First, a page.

Last updated: May 16. 2014 6:27PM - 1212 Views
By - dbroyles@civitasmedia.com



Surry County Schools Educational Foundation President Brent McKinney talks about the group's progress at an informal reception Thursday at East Surry High School. He announced the group will increase school allotments by 40 percent which means schools will receive more than $35,000 for enhanced learning opportunities.
Surry County Schools Educational Foundation President Brent McKinney talks about the group's progress at an informal reception Thursday at East Surry High School. He announced the group will increase school allotments by 40 percent which means schools will receive more than $35,000 for enhanced learning opportunities.
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PILOT MOUNTAIN —County Schools received good news at a Surry County Schools Education Foundation meeting held Thursday at East Surry High School.


Foundation President Brent McKinney announced the group will be increasing school allotments by 40 percent which means schools will receive more than $35,000 for enhanced learning opportunities. He also announced the foundation has set aside $5,000 for mini grants and $6,000 for “STEMmersion” in county schools.


The reception was one of three. The first was held at North Surry High School followed by one at Surry Central.


Eddie Brown, William Swift and John Priddy were announced as new foundation board members. The third reception also allowed time for principals from various schools to give feedback on how well projects supported by the group have gone. The allotment increase follows the foundation doubling its allotments last year.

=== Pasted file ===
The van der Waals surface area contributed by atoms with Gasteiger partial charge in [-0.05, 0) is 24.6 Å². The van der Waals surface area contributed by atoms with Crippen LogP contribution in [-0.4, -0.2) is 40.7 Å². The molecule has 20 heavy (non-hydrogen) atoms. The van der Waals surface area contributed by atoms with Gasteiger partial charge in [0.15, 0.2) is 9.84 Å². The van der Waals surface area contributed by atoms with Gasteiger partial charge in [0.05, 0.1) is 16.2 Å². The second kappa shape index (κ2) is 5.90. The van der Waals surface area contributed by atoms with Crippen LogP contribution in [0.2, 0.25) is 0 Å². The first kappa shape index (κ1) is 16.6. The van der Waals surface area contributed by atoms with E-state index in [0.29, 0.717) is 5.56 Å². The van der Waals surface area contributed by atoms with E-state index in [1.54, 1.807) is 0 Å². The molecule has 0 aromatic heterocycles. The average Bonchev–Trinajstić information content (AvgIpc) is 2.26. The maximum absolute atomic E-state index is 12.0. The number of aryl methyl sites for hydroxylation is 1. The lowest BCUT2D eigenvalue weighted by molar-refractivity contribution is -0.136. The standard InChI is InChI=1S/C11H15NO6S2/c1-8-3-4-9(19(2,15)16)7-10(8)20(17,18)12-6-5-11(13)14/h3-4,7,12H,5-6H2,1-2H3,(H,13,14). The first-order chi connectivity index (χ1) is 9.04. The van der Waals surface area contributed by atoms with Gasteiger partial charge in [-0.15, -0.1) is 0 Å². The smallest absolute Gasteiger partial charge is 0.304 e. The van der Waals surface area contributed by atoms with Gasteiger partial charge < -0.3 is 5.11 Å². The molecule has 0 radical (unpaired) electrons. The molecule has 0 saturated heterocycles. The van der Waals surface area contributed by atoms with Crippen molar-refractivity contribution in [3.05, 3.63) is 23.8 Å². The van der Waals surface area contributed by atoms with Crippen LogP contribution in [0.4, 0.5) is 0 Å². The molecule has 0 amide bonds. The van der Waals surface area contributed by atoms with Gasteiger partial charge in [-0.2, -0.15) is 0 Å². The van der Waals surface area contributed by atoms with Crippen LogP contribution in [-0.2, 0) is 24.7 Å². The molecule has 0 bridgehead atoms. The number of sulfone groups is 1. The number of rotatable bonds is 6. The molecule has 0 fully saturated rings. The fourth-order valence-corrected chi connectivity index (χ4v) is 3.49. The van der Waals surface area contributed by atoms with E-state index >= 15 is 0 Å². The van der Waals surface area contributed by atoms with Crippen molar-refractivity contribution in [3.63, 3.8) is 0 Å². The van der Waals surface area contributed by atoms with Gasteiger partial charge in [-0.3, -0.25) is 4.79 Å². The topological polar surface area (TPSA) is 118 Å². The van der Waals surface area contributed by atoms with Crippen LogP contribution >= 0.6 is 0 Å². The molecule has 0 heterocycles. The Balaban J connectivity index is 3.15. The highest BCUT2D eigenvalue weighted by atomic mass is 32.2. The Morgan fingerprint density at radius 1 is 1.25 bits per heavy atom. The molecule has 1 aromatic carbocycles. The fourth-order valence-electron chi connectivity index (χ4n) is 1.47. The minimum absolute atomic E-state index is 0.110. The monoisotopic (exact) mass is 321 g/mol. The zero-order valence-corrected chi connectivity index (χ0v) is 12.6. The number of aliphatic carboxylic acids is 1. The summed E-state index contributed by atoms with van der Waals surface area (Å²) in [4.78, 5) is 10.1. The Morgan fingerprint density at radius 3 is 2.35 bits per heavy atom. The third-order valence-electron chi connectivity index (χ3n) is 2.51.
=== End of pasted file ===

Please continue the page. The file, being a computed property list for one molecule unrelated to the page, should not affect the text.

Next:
McKinney explained the mini grant program gives $500 to each successful applicant and will supplement the ongoing STEMmersion efforts to provide teachers the opportunity to spend time in local businesses learning how science, technology, engineering, and math are applied in real-world, authentic situations.


Preliminary plans for this project will involve 35 teachers who spend two days each in a local business, seeing first-hand the relationship between content and careers. The teachers will also collaborate with other colleagues in “externship” planning afterwards. This planning will focus solely on knowledge gained from the externships (also funded by the foundation) and tied to the development of project-based leaning units.


The program is also an opportunity for a business to promote its purpose, to help support education, and to recruit employees. Participants’ reflections on the programs will be gathered throughout the externships and will be used this summer as the lessons learned are translated into new curriculum.


“If we can help businesses’ full time needs everyone will be more successful,” said McKinney. “They will be more successful and grow and make more jobs.” He said efforts to equip the local workforce for the future was something the foundation was interested in continuing.


McKinney also spoke briefly on endowment programs offered by the foundation and said concluded it had been “a pretty good year” for the group. Schools Superintendent Dr. Travis Reeves praised McKinney and the board for encouraging the system to “think big for students.”


“When our kids go through school and graduate they know what we are offering is comparable (to larger school systems),” said Reeves. “It takes all of these resources to make everything run and to push our kids to excel so they are globally competitive.”


Principals from the district recognized the foundation for helping support Arts programs ranging from band and drama to academic competitions like Quiz Bowl. Shoals Principal Dana Thomas said software applications for school IPads and purchasing (musical) recorders was keeping students experience a world of information beyond just one textbook.


Westfield Principal Holly Whittaker said the foundation’s funding had helped them revitalize the drama program which was involving more parents and students in the Parent Teacher Organization.


McKinney said the foundation typically concentrates on academics so it does not interfere with the activities of booster clubs which traditionally help school athletic programs.


Reach David Broyles at 336-719-1952 or on twitter@MtAiryNewsDave.


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